- Jan 16, 2018 at 4:11 pm #3512746
Why boil water if you don’t need to? And if I want to pasteurize my water instead, how can I know I’ve done it right?
I’ve always been bugged about having to boil my water, because it’s not necessary to make water safe to drink and since fuel usage is more or less proportional to the temperature delta, I saw significant savings to be had there.
Up until now I had not seen a WAPI I liked enough and could justify bringing backpacking. It had to be ultralight, foolproof and reliable, preserve system efficiency and react quickly.
The well known beeswax in a tube with two washers indicator is tricky to build small enough to be ultralight and still requires lifting the lid to get a reading, plus the wax melting process is slow.
The use of thermochromic pigments could be better from a reaction time perspective, but you still have to lift the lid if it’s a floating indicator. Maybe it could be integrated into the paint of the pot, but that’s too involved for a diy project and I’m not sure how it would be affected by the termal conductivity of the pot or the variability of the outside environment.
Enters Nitinol! A memory shape alloy with a given activation temperature depending on chemistry. I feel I was able to build something that meets all my criteria with this, and it weight less than a gram.
Here’s the demonstration:
NiTi wire WAPI videoJan 16, 2018 at 7:16 pm #3512769
Rene RavenelBPL Member
Looks like the wire needs to be at least long enough to reach the edge of the bottom of the pot? And you wrapped the wire through 2 holes in the plastic stoppers so it would stay put even when it tries to straighten?
Just to get the spec’s in the thread, I see you used 0.5mm nitinol wire w/ an activation temperature of 70C (+/- 10C). Nexmetal currently offers this on Amazon for $2.50/ft. That error on the activation temperature suggests you should calibrate this with a thermometer before relying on it.Jan 16, 2018 at 7:42 pm #3512771
Yes, my crude implementation needs the wire to reach the corner of the pot when extended because the hole in the lid is too large. The force exerted by NiTi wire is quite impressive for its weight so one could design a small sleeve in the lid to make it pop straight up, but that’s only cosmetic.
The second disk has 3 holes and I threaded the wire down-up-down. I Would have liked to get small red beads epoxied in place instead for something cleaner, but all I had was silicone sheet scraps to play with and I was too eager to test the concept.
I’m really happy how well this works. You could actually just carry a small lenght, twist it and throw it in a pot to keep things simple. NiTi also seems safe, reportedly leaching nickel less then stainless steel. It is also used in stents.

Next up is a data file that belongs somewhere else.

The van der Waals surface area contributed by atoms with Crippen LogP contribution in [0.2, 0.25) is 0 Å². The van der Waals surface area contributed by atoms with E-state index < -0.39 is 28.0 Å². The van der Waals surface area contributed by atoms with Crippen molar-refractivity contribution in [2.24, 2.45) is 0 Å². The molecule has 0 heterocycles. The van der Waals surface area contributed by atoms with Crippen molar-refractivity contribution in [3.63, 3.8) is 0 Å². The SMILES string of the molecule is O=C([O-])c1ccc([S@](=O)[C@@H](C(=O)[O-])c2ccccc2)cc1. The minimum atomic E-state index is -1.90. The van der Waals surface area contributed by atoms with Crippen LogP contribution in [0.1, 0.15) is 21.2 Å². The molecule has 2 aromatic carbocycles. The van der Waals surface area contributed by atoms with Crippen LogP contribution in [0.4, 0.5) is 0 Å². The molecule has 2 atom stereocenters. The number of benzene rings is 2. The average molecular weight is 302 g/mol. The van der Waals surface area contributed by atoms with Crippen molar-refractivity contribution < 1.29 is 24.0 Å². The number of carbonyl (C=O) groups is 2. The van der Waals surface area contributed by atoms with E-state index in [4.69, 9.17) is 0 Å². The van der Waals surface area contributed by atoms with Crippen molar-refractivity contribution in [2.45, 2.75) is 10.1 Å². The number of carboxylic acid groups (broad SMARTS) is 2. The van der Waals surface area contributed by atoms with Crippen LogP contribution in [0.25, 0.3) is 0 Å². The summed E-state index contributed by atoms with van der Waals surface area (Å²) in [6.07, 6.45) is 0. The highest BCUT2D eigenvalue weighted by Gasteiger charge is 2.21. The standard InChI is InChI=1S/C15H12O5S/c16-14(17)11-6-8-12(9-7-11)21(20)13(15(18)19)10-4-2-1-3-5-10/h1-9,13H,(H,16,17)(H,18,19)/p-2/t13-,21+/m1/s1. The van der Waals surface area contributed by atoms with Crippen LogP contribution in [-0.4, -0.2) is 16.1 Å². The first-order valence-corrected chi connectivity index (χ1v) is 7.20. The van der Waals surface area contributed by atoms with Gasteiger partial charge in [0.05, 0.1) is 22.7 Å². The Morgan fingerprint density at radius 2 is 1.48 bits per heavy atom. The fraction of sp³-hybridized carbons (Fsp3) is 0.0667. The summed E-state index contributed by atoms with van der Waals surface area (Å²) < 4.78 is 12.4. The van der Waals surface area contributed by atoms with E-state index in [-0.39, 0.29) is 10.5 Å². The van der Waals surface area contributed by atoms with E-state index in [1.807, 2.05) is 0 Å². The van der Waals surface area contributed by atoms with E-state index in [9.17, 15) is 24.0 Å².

The activation temperature error is no big deal as you can account for that in your holding time, but you are right it’s important to validate it. Once that is done though, it’s reliable.Jan 16, 2018 at 10:08 pm #3512795
Dean F.BPL Member
@acrosomeLocale: Back in the Front Range
I’m always amused by the people that insist that you have to boil water “for five minutes” to pasteurize it. I always tell them that if you just reach a boil- at any realistic elevation- you’re good. But they don’t believe me. :)Jan 16, 2018 at 10:24 pm #3512800
I like the clever, tech, geeky idea
Although you can just do it by ear. It starts getting noisy before it boils, use a thermometer to calibrate your ear. Your solution would be more accurate though.
If you bring water to boiling it instantly kills bugs. If you bring it up to 180 or something, you have to let it sit for a minute or so before bugs are killed. Anyone know some real numbers to kill Giardia, Crypto, E-Coli?Jan 17, 2018 at 12:08 am #3512821
Rene RavenelBPL Member
Wikipedia on pasturization confirms the 15 seconds at 70C metric, but it’s clear that this is intended for food born pathogens which including E. Coli, but makes no mention of Giardia or Cryptosporidium.
The CDC advises boiling for one minute below 6,500′ or 3 minutes above. https://www.cdc.gov/healthywater/emergency/drinking/making-water-safe.html
I use an inline filter on a hydration bladder, so I don’t actually need any sanitization; my personal interest in this is just a ‘hot enough’ indicator, which I suppose my ears could do as well. It’d be super cool if this could be rigged to turn off the stove.Jan 17, 2018 at 12:53 am #3512830
70 C = 160 F
E Coli is something you might encounter in the wilderness, so that’s useful
I filter about half my water, the other half that I boil anyway, I don’t filter
Rehydrating – bring water to full boil so it rehydrates better
instant coffee – 160 F would be fine
black tea – should be 195 F or so, and then brew for 5 minutes, so that should be fineJan 17, 2018 at 12:54 am #3512831
Seems like the hardest to kill is giardia. I feel safe with 75C and letting it sit in a cozy until it’s actually cold enough to drink.Jan 17, 2018 at 6:22 am #3512881
Rex SandersBPL Member
@rexLocale: Central California Coast
Clever! Unlike most WAPIs, no need to lift the lid to judge progress, saving even more fuel.
FYI: Pasteurization and WAPIs, we’ve been over much of this topic before:
Martin: Thanks for the WHO reference, good summary.
— RexJan 17, 2018 at 3:41 pm #3512893
WHO – that’s pretty authoritative, thanks
72 C (162 F) for 15 seconds to kill Crypto
You must be logged in to reply to this topic.